Inspired by Diane Roberts’ “The Blue Ether of Another World” and W.H. Auden’s “In Praise of Limestone.”
My sister is dying. She trembles in the waters’ great hands and underneath the seismic pressure of man. Surely, she is sinking, half-swallowed by the Gulf and the Atlantic. The skeletons of fish and coral construct her, but she is unstable, vacillating between sea and sky. Pockets of land crumble into her cavernous belly, where her springs burble, a new kind of underworld, one that bellows with birth.
I miss my sister. She drowns in water vapor, the erosion of waves lapping up her coasts, mined for phosphate, sugar, citrus; contorted by golf courses, theme parks, and condos. Her sand is not even pure white anymore; instead, a brown algae encompasses her crystals. Imagine the thin skin of your feet on a beach, sensitive to every grain, a quartz Braille I learned in childhood, h-e-l-p spelled out in the webs between my toes.
My sister is crying, adding to the descent of her edges. Her inland swamps, like hair, recede, and she becomes more naked, though man is quick to cover her up with hotels, skyscrapers, and gated communities. The springs that once held virgin sapphires and emeralds are now polluted and gray. Smudged. Even her tears are murky.
I have tried to better understand my sister by playing peninsula games. I contort my body to her odd shape in the bathtub and dream of drowning. I lie on my right side, and my limbs swirl. I bend my legs and intertwine my arms. I imagine two finger-legs walking across my panhandle arms to find the capital between my shoulder and my clasped hands. The travelers meet in the middle, right before my elbow. Here lies Tallahassee, Creek for “old town.”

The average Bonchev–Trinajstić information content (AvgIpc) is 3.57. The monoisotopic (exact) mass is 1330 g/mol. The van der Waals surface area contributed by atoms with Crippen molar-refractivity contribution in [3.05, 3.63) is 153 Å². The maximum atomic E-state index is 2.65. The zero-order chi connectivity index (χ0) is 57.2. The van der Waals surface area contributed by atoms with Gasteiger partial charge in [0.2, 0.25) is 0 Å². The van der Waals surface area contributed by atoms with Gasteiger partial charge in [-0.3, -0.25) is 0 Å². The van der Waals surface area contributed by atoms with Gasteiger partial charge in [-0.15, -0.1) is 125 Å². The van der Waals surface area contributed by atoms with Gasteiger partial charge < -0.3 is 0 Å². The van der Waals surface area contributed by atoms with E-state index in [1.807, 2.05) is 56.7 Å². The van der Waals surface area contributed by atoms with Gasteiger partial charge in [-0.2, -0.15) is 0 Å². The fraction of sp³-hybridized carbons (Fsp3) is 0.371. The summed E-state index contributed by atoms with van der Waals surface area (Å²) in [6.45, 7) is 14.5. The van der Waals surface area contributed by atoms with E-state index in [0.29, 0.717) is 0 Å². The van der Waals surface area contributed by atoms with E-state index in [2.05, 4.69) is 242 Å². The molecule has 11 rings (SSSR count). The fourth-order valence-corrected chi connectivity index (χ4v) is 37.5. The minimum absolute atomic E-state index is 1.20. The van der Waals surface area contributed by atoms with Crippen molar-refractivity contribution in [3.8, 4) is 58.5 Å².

To mimic my sister’s curves, my head bends under my arms, and my knees come up against my stomach or bend downward. My toes jet out into the water near my ass. The torso and legs are the hard parts. My breasts don’t conform to the shape of my sister. I can’t get it quite right, the peninsula part.
Don’t say a woman can’t be a peninsula, that it is a man’s form.
Part of a woman is hidden.
That doesn’t stop me from empathy. That doesn’t mean I don’t imagine Lake Okeechobee as my belly button in the Everglades of my belly, or Tampa Bay as the space between my legs. My sister’s body hosts many versions of mine.
My sister and I are circus performers.
My sister whispers into my ear: I remind her of the Sunshine Skyway Bridge because I am always doing gymnastics to love myself, to avoid hurting others, to maneuver around my own constant reconstruction.
My sister says I remind her of the Everglades, a muggy marshland of confusion and indecision. She tells me that I am her sky. I host the skeletons of girls, the clouds of guilt, the sunshine of redemption.
Like my sister, I bobble. I buoy. I bloom. If bodies rise from the dead, sins can be forgiven. My sister is sinking, going under a watery anesthesia, because of me and my family. She forgets before she forgives, like me.
My sister is drowning, a beautiful submersion, erasing herself for protection. She wears the brittle lace of limestone; her edges shimmer with the liquid of dissolved diamonds.